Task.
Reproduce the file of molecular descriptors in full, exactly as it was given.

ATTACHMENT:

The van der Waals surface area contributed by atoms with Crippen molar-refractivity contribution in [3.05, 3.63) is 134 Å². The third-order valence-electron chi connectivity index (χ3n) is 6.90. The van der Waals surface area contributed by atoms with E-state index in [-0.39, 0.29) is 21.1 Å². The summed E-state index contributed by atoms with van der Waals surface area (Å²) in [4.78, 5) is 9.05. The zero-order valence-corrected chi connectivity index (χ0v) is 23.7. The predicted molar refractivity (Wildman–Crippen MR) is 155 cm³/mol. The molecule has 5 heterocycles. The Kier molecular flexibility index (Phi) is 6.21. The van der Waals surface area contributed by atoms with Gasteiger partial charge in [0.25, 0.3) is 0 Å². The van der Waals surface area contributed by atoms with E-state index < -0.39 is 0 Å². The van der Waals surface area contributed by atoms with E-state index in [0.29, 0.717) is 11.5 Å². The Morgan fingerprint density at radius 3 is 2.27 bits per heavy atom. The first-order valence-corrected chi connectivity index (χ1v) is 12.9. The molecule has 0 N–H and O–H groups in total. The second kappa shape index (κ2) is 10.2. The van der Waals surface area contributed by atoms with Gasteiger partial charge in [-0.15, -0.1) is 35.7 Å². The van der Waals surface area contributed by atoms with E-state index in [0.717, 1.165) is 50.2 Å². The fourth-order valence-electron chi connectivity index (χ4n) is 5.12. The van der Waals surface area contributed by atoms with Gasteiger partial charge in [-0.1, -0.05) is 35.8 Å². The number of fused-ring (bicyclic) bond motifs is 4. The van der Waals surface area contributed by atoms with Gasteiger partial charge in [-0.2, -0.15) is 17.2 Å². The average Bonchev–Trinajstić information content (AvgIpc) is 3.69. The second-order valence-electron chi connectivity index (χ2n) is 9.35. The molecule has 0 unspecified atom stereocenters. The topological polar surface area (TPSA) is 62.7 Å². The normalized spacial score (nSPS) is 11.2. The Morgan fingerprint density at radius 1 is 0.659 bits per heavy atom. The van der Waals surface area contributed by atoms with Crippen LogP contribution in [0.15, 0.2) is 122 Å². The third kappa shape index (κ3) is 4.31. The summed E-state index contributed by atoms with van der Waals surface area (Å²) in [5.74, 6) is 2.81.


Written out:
The van der Waals surface area contributed by atoms with Crippen molar-refractivity contribution in [3.05, 3.63) is 134 Å². The third-order valence-electron chi connectivity index (χ3n) is 6.90. The van der Waals surface area contributed by atoms with E-state index in [-0.39, 0.29) is 21.1 Å². The summed E-state index contributed by atoms with van der Waals surface area (Å²) in [4.78, 5) is 9.05. The zero-order valence-corrected chi connectivity index (χ0v) is 23.7. The predicted molar refractivity (Wildman–Crippen MR) is 155 cm³/mol. The molecule has 5 heterocycles. The Kier molecular flexibility index (Phi) is 6.21. The van der Waals surface area contributed by atoms with Gasteiger partial charge in [0.25, 0.3) is 0 Å². The van der Waals surface area contributed by atoms with E-state index < -0.39 is 0 Å². The van der Waals surface area contributed by atoms with E-state index in [0.29, 0.717) is 11.5 Å². The Morgan fingerprint density at radius 3 is 2.27 bits per heavy atom. The first-order valence-corrected chi connectivity index (χ1v) is 12.9. The molecule has 0 N–H and O–H groups in total. The second kappa shape index (κ2) is 10.2. The van der Waals surface area contributed by atoms with Gasteiger partial charge in [-0.15, -0.1) is 35.7 Å². The van der Waals surface area contributed by atoms with E-state index in [0.717, 1.165) is 50.2 Å². The fourth-order valence-electron chi connectivity index (χ4n) is 5.12. The van der Waals surface area contributed by atoms with Gasteiger partial charge in [-0.1, -0.05) is 35.8 Å². The number of fused-ring (bicyclic) bond motifs is 4. The van der Waals surface area contributed by atoms with Gasteiger partial charge in [-0.2, -0.15) is 17.2 Å². The average Bonchev–Trinajstić information content (AvgIpc) is 3.69. The second-order valence-electron chi connectivity index (χ2n) is 9.35. The molecule has 0 unspecified atom stereocenters. The topological polar surface area (TPSA) is 62.7 Å². The normalized spacial score (nSPS) is 11.2. The Morgan fingerprint density at radius 1 is 0.659 bits per heavy atom. The van der Waals surface area contributed by atoms with Crippen LogP contribution in [0.15, 0.2) is 122 Å². The third kappa shape index (κ3) is 4.31. The summed E-state index contributed by atoms with van der Waals surface area (Å²) in [5.74, 6) is 2.81.